Council voted unanimously to cut $108,000 from enhanced traffic controls.
City Engineer Josh Mickelborough told Council "we feel it could be cut."
Council voted 7-0 for the cut.
Councillor Luhning said "we need to make priorities and look at some of these things as not as important as the water mains" during the debate over whether to make the cuts.
Luhning claimed that if something wasn't done to make cuts and set priorities then we could expect a 5 - 8 percent tax increase next year.
In the area of $70,000 for change room upgrades at the Kinsmen SportsPlex Parks and Rec Manager Ted Schaefer said the work wasn't needed immediately but would be soon.
"Is it a thing that is critical? No. But as soon as we start pushing these things back...(sooner or later) we have no choice and they're degraded beyond usable life."
Spending was approved with Councillors Luhning and Swanson opposed.
Asked by Councillor Crystal Froese what was the importance of the humidifier and control system upgrades Schaefer replied "major".
"Potentially put the archives at risk," Schafer said about deferring the work.
The expenditure was approved with Councillors Swanson and Luhning opposed.
The $30,000 operating grant for the Moose Jaw Municipal Airport was approved with Councillors Swanson and Luhning opposed.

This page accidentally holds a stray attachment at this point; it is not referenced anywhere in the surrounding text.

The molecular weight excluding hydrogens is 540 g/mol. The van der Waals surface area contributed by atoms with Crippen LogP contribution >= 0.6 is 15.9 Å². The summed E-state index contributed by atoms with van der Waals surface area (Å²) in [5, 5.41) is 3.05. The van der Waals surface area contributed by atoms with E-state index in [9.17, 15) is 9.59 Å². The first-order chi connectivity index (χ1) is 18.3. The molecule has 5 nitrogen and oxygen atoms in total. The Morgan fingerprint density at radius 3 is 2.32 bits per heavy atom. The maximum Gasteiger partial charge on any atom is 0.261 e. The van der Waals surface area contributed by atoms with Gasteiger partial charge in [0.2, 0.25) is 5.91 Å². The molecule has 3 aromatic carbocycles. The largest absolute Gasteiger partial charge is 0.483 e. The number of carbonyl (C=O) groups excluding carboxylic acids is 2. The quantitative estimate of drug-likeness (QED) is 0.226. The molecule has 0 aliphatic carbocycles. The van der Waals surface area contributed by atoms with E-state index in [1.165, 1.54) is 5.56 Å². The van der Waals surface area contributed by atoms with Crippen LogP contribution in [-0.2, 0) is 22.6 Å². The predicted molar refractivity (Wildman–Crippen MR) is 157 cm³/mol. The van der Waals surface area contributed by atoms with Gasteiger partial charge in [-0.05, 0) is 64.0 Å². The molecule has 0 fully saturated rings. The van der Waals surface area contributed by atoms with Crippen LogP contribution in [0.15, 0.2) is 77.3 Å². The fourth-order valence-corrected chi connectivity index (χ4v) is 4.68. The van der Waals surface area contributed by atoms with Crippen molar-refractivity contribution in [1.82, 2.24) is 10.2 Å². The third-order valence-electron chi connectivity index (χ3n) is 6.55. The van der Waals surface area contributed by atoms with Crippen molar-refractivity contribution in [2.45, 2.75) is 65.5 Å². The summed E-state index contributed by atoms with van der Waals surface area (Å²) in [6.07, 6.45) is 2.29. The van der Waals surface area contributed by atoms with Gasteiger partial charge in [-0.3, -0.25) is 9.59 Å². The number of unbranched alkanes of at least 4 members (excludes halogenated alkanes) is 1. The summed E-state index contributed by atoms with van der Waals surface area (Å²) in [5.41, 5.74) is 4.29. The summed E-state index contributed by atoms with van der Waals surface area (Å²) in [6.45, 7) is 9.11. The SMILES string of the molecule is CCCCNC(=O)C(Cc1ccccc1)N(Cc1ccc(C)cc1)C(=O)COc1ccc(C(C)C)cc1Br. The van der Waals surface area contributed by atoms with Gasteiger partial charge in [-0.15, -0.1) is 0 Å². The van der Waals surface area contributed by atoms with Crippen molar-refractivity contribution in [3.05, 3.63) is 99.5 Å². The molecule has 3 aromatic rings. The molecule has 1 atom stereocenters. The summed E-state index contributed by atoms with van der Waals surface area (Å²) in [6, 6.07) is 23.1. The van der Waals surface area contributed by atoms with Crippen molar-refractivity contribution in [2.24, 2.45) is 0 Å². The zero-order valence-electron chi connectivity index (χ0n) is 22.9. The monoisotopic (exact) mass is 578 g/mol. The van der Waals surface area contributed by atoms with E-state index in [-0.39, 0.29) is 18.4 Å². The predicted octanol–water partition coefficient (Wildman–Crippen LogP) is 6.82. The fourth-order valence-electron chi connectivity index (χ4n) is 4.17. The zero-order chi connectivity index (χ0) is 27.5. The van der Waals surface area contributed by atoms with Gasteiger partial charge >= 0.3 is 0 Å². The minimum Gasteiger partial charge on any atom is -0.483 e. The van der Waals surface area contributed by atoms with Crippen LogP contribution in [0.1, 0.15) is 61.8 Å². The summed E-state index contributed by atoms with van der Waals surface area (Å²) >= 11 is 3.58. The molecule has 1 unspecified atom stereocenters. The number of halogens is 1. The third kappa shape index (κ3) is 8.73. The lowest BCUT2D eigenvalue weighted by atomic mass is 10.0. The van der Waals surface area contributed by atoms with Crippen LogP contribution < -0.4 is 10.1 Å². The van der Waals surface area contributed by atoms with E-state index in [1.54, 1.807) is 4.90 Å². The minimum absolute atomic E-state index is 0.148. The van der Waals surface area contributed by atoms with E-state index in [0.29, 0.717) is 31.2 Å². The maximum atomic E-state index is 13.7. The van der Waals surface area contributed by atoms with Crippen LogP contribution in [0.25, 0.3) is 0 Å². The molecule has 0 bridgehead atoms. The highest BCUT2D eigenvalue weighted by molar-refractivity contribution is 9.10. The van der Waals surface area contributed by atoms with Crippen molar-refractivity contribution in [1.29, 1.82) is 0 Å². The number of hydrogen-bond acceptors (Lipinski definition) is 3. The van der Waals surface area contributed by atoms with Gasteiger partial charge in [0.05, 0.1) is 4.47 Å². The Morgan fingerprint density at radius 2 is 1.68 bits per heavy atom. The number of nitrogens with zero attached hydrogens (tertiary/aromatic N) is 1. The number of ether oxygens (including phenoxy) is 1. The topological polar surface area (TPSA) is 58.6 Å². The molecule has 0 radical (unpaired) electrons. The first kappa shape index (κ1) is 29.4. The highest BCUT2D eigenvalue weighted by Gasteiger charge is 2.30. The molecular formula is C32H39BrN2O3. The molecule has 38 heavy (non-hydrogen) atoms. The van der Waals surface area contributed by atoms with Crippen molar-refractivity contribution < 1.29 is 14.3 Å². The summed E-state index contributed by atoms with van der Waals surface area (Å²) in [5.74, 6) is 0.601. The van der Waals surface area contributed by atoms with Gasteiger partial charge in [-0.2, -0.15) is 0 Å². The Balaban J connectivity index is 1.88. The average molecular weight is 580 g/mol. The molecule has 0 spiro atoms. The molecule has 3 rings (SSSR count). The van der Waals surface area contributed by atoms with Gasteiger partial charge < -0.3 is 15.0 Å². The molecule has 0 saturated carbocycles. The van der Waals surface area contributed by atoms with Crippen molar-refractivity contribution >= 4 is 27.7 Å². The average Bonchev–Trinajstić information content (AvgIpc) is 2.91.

The grant was identified as something which could be cut in a previous memo to Budget Committee and not affect the City's operations.
In reducing expenditures on storm sewers the same 5-2 result with Councillors Swanson and Luhning opposed.
A motion to eliminate an Energy Management program was likewise defeated 5-2 with Councillors Luhning and Swanson opposed.
A motion to reverse spending the accumulated surplus and photo radar traffic safety reserves on the $2.7 million general capital reserve shortfall was likewise defeated 5-2 with Councillors Swanson and Luhning opposed.
The final vote to approve the operating and capital budgets was passed again with a 5-2 margin and Councillors Swanson and Luhning opposed.
The City must now await until the Province releases their budget on April 10. Last year, Council finalized the budget only to return to the budget process when provincial cuts made the City's budget untenable. It is unknown at the present time if it will happen this year.